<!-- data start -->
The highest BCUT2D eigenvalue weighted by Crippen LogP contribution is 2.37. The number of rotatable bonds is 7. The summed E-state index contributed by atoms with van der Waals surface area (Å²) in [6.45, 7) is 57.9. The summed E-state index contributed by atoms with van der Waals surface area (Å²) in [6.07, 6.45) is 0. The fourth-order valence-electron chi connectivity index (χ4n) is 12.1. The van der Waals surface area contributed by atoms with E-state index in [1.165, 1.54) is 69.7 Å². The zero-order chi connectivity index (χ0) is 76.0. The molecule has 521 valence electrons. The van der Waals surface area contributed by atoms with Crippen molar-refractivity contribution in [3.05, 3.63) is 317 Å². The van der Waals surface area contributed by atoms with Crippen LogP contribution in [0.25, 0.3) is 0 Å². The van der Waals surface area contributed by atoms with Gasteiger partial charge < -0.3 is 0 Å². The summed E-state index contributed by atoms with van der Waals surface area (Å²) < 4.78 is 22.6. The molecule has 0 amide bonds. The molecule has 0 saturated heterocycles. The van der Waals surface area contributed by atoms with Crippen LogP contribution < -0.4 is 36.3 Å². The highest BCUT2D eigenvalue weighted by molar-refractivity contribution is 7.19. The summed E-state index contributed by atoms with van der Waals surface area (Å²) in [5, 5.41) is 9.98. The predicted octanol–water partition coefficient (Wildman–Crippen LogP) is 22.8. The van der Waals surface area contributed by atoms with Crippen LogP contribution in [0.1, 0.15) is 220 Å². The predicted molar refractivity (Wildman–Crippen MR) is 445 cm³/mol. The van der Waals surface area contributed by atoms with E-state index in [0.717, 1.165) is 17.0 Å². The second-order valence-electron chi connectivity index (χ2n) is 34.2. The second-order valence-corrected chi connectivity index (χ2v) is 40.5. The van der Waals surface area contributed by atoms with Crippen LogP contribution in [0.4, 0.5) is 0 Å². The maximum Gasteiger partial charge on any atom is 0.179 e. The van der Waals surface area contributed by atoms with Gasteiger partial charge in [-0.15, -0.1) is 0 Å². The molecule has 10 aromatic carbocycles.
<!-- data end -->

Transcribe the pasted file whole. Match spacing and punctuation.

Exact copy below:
The highest BCUT2D eigenvalue weighted by Crippen LogP contribution is 2.37. The number of rotatable bonds is 7. The summed E-state index contributed by atoms with van der Waals surface area (Å²) in [6.45, 7) is 57.9. The summed E-state index contributed by atoms with van der Waals surface area (Å²) in [6.07, 6.45) is 0. The fourth-order valence-electron chi connectivity index (χ4n) is 12.1. The van der Waals surface area contributed by atoms with E-state index in [1.165, 1.54) is 69.7 Å². The zero-order chi connectivity index (χ0) is 76.0. The molecule has 521 valence electrons. The van der Waals surface area contributed by atoms with Crippen molar-refractivity contribution in [3.05, 3.63) is 317 Å². The van der Waals surface area contributed by atoms with Crippen LogP contribution in [0.25, 0.3) is 0 Å². The van der Waals surface area contributed by atoms with Gasteiger partial charge < -0.3 is 0 Å². The summed E-state index contributed by atoms with van der Waals surface area (Å²) < 4.78 is 22.6. The molecule has 0 amide bonds. The molecule has 0 saturated heterocycles. The van der Waals surface area contributed by atoms with Crippen LogP contribution < -0.4 is 36.3 Å². The highest BCUT2D eigenvalue weighted by molar-refractivity contribution is 7.19. The summed E-state index contributed by atoms with van der Waals surface area (Å²) in [5, 5.41) is 9.98. The predicted octanol–water partition coefficient (Wildman–Crippen LogP) is 22.8. The van der Waals surface area contributed by atoms with Crippen LogP contribution in [0.1, 0.15) is 220 Å². The predicted molar refractivity (Wildman–Crippen MR) is 445 cm³/mol. The van der Waals surface area contributed by atoms with E-state index in [0.717, 1.165) is 17.0 Å². The second-order valence-electron chi connectivity index (χ2n) is 34.2. The second-order valence-corrected chi connectivity index (χ2v) is 40.5. The van der Waals surface area contributed by atoms with Crippen LogP contribution in [0.4, 0.5) is 0 Å². The maximum Gasteiger partial charge on any atom is 0.179 e. The van der Waals surface area contributed by atoms with Gasteiger partial charge in [-0.15, -0.1) is 0 Å². The molecule has 10 aromatic carbocycles.